A few years ago, I was going through my grandmother’s things after she had passed away. I came across these little red and green plastic “coins” that said “1 Sales Tax” and “5 Sales Tax” on them. I had never seen anything like them before, and being a CPA, of course I was wondering how something like them could have slipped past me. Thus, started my love of tax stamps and tax coins.
It turns out that these little plastic discs were tokens that were used in twelve states in the early nineteenth century. The number on the coin represented one tenth of one Cent. These coins were used to pay your sales tax. When sales tax first started being collected, the tax had to be paid separately from the purchase. So, you would pay your bill then you would pay a second time for the sales tax which was (and still is) a percentage of the overall sale. The thing was, that it was in fractions of a cent so instead of receiving change, often you would get sales tax coins that you could then use later for paying only sales tax.
This method of collecting sales tax only lasted a few years, in 1933 11 states adopted sales tax as a form of revenue for the state. By the end of the 1930’s the sales tax coin was no longer used except in Missouri, were my grandma’s coins were from; the colorful little tokens continued being used there until the late 1940’s.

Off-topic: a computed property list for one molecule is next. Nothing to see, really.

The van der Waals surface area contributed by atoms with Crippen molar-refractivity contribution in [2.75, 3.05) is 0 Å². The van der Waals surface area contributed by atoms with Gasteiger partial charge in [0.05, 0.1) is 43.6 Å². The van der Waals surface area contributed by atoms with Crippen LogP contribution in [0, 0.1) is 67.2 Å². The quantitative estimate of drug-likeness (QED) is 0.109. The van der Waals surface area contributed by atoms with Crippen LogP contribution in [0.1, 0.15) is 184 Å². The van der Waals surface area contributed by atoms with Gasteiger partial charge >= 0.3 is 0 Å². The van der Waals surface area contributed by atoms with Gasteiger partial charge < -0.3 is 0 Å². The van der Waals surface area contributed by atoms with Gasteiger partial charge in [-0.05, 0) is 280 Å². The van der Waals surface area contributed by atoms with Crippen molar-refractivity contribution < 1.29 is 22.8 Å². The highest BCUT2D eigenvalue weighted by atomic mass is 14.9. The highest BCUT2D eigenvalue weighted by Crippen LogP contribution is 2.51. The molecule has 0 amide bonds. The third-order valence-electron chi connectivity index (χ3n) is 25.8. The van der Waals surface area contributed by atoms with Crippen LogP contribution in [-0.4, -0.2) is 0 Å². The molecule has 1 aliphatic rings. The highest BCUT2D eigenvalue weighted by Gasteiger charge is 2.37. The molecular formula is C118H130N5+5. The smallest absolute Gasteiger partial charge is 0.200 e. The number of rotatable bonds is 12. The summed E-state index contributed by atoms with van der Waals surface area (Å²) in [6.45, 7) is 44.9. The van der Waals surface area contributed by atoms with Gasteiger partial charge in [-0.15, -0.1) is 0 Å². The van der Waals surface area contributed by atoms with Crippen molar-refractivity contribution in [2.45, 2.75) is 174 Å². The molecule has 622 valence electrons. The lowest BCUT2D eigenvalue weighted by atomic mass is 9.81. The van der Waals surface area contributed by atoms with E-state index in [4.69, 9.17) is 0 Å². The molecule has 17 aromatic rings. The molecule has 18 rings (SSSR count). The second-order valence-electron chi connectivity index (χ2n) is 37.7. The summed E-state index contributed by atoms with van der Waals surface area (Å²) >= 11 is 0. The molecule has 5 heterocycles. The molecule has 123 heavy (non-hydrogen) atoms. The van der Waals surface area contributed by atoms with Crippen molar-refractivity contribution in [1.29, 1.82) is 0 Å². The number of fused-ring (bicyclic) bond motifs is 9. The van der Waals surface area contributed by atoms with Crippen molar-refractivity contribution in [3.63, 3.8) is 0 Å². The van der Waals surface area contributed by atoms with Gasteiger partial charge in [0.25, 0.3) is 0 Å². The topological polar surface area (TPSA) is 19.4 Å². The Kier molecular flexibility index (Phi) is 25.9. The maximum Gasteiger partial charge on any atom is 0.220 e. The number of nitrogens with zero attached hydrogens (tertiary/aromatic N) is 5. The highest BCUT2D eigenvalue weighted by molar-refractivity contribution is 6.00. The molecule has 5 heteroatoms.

Tax Stamps, go all the way back to the Ottoman empire and are still in use today. They are also known as Revenue Stamps. Today, they are only found on tobacco, alcohol and firearms, but they were once used for almost everything bought and sold to indicate that the taxes had been paid. In 1937, while cannabis was still a legal agricultural crop, the federal Marihuana Tax Act used a tax stamp to signify not only that the tax had been paid on the sale of the plant but what type of cannabis it was (Indica, sativa, or hybrid). Believe it or not, the tax was imposed on physicians who prescribed cannabis as a medicine. Of course, the marijuana tax stamp went away when the plant was made illegal. I am currently writing a book on Accounting for the Cannabis Industry and in it I plan to include more history of the marijuana tax stamp.
Who knew there is so much history in something as mundane as tax collection. As a CPA who specializes in taxes and as a history buff, I am always fascinated to find a little tidbit of how taxes were collected, used and enforced. Like did you know that the notorious mobster Al Capone was brought in by Revenue Agents and ultimately convicted on tax fraud charges? But that is a whole other story.